Magpie Magazine

June 2000 (Issue 25)

Brave New Guitar

Music, Review by Ita Kelly

Nothing is assumed in Frank Kilkelly’s new book Accompanying Irish Guitar on Guitar except that the reader is eager to seriously learn something of the accompaniment of Irish traditional music on guitar.  Frank puts it well in his foreword: “Don’t forget,” he says; “whatever you’re learning, you’re learning it so that you can forget about it when the times comes to have some fun!” The fun follows the serious practise, and there’s a full-page guide given on ‘developing a practice routine’, so no excuses!

The guitar is a relative newcomer to Irish traditional music and was much frowned upon when it was first introduced.  Even today there are pockets of opinion about its inclusion in the ‘sacred’ tradition.  Nevertheless its impact on and sympathy with the solo instrumentalist cannot be denied.  The folk and ballad boom of the sixties was responsible for guitarists becoming involved with accompaniment of traditional music although there were early recordings made in the United States featuring guitarists as early as the 1920’s.  Donal Lunny once recalled to me being thrown out of the Pipers Club in Dublin’s Church Street because he was playing a guitar.  Frank Kilkelly himself tells us in his book that Comhaltas Ceoltoiri­ Eireann banned the guitar at one time; “I myself was witness to this,” he says; “when a performance organised by Comhaltas was once halted while I was removed from the stage!”  Times have changed, but so too has guitar accompaniment, a range of players since the 60’s have developed and augmented accompaniment styles.  Frank profiles a number of these from central figures like Paul Brady and Micheal O’Domhnaill to the younger Ian Carr and Donogh Hennessy. He presents four tunings which progress from standard tuning to DADGAD tuning by dropping one string at a time.  Suggestions are given for right hand styles suited to each tuning and the accompanying CD recording allows the student to take a closer look at accompaniment styles used and to practise along with tunes.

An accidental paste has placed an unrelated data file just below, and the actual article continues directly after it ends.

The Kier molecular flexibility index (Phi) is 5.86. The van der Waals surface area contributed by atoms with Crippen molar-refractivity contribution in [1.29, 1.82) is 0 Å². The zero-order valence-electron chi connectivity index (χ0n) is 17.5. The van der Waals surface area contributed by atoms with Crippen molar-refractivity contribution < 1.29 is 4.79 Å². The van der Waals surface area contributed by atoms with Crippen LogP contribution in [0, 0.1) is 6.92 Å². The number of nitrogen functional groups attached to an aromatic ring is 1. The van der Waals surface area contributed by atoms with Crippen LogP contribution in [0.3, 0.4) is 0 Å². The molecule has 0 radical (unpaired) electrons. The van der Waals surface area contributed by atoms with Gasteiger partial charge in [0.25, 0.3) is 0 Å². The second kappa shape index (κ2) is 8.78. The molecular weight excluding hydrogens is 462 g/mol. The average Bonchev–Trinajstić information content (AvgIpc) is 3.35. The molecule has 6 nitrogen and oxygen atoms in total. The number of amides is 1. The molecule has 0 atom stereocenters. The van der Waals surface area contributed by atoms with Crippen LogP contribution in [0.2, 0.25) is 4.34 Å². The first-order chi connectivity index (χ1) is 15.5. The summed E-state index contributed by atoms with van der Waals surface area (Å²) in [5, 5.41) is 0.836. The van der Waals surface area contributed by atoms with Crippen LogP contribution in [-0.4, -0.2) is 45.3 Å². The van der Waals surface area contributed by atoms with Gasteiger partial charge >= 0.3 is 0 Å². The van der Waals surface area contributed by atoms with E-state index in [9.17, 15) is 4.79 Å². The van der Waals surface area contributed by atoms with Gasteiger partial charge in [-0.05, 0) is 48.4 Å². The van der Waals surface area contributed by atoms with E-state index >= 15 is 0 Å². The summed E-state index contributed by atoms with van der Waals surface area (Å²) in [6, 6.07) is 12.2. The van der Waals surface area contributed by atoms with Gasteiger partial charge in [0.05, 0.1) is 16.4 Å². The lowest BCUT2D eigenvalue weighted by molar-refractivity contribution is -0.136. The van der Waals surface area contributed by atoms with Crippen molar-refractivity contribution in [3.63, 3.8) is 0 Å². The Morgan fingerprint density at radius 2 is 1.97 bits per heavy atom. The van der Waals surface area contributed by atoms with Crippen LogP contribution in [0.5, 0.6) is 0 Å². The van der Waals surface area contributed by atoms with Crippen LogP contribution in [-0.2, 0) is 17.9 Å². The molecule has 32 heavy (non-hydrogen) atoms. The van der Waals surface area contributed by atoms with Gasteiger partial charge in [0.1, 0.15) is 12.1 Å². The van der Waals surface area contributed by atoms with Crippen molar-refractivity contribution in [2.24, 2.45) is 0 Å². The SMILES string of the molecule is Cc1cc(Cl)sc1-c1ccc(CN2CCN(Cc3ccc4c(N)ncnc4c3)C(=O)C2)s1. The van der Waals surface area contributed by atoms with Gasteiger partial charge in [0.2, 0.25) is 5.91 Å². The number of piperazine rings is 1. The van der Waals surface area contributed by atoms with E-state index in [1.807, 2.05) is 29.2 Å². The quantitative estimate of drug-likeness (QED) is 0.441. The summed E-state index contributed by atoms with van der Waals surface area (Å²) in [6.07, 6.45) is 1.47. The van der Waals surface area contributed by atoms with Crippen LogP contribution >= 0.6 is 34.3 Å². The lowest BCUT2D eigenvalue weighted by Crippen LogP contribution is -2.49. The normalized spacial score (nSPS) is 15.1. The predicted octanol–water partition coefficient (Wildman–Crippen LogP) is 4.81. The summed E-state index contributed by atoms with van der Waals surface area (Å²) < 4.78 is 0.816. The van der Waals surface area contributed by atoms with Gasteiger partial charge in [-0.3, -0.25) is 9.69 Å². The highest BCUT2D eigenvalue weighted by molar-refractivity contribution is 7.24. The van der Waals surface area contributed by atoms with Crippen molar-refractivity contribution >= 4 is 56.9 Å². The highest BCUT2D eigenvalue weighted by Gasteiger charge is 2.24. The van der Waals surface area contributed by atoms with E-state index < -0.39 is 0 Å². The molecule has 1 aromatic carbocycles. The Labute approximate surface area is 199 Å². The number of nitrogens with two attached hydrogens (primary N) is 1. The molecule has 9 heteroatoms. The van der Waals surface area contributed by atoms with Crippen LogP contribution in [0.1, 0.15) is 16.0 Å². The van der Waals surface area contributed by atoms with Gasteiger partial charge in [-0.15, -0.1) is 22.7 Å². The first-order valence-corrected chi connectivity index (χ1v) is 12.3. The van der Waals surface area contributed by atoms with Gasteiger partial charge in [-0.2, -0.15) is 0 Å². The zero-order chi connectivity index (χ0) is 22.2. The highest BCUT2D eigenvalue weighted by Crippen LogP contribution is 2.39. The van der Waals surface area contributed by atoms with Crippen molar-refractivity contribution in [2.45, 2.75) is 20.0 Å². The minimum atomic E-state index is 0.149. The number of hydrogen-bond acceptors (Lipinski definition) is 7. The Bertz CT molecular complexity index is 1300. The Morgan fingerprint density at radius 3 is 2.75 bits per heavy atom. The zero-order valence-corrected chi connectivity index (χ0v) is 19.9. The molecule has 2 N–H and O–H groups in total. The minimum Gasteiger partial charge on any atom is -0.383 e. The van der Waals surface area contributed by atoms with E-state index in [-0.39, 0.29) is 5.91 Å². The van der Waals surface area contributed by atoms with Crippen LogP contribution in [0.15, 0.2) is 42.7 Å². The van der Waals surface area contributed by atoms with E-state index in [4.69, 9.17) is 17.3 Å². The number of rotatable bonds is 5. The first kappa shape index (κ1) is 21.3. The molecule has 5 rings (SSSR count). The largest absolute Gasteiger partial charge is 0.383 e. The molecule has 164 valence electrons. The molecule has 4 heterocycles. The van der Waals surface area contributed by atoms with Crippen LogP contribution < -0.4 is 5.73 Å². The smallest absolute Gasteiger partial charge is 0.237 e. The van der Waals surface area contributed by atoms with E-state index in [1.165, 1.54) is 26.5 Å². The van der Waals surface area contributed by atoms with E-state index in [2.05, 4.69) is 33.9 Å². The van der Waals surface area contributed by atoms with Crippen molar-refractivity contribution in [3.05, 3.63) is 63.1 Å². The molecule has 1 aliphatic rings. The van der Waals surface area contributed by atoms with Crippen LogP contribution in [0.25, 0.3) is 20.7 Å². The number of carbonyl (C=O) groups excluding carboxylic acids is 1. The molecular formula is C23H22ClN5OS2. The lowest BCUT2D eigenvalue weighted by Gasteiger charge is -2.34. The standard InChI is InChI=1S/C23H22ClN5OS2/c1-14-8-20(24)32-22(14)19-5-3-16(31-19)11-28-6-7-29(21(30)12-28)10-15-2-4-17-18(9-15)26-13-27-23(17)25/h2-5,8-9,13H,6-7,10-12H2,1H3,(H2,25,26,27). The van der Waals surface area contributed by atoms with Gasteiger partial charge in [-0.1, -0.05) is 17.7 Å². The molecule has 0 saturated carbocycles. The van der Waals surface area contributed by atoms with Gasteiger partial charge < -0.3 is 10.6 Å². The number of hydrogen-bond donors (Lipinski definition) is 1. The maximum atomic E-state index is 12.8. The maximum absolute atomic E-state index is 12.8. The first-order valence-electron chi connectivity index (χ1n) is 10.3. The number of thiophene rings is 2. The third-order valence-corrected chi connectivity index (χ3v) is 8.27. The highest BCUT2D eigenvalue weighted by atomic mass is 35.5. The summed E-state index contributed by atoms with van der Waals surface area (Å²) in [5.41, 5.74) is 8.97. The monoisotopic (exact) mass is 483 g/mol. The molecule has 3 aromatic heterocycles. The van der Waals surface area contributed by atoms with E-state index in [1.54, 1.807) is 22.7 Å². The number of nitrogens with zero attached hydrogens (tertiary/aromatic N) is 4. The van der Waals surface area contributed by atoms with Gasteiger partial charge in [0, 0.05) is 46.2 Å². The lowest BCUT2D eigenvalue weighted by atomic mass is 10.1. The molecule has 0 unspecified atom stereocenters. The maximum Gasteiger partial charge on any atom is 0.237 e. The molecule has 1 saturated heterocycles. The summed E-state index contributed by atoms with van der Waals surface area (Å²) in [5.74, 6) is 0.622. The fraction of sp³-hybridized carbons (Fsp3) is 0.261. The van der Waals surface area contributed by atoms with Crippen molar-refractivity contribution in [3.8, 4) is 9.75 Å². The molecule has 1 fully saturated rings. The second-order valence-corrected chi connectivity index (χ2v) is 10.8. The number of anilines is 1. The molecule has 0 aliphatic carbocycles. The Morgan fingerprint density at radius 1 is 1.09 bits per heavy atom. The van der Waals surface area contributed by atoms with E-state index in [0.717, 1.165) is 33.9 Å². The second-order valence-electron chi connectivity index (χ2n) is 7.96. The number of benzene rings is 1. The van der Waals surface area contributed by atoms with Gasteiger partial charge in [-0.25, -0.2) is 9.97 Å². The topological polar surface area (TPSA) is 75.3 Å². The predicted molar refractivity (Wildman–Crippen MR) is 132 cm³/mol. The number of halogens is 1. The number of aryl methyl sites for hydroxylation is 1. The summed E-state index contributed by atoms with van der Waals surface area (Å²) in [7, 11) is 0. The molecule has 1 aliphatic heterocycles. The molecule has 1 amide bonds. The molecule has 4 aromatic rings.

“My main idea in putting this book together was that no-one else had done it.  The rhythm part of playing guitar is the hardest part to teach and is also the part most frequently omitted.  In this tutor each page is self-sufficient.  All the information you need is given to study and play the accompaniment.  I wrote down all the chords from the actual tune recordings, the way I played it and then any little things that are highlighted or unusual.  All the chords you need to play the set of tunes are there on the same page even though some of them are on the next page again.”

Years of teaching at workshops gave Frank an insight into the needs of developing guitar players.  He is an accomplished guitarist himself, originally from Castlebar, Co. Mayo where his neighbourhood had its share of musicians when he was growing up. He has played with Alan Kelly, Sean Keane, and Luke Daniels and currently works with Christy O’Leary. He spent several years in London where he played a lot of swing jazz. Recently he has teamed up with Sean Lennon and Damien Evans to play Hot Club Jazz, Grappelli and Django style, it sounds good too. He is a familiar figure around Galway, playing or listening!  Frank’s tutor should be invaluable asset to guitar players be they from a traditional background or not. (Back to Reviews)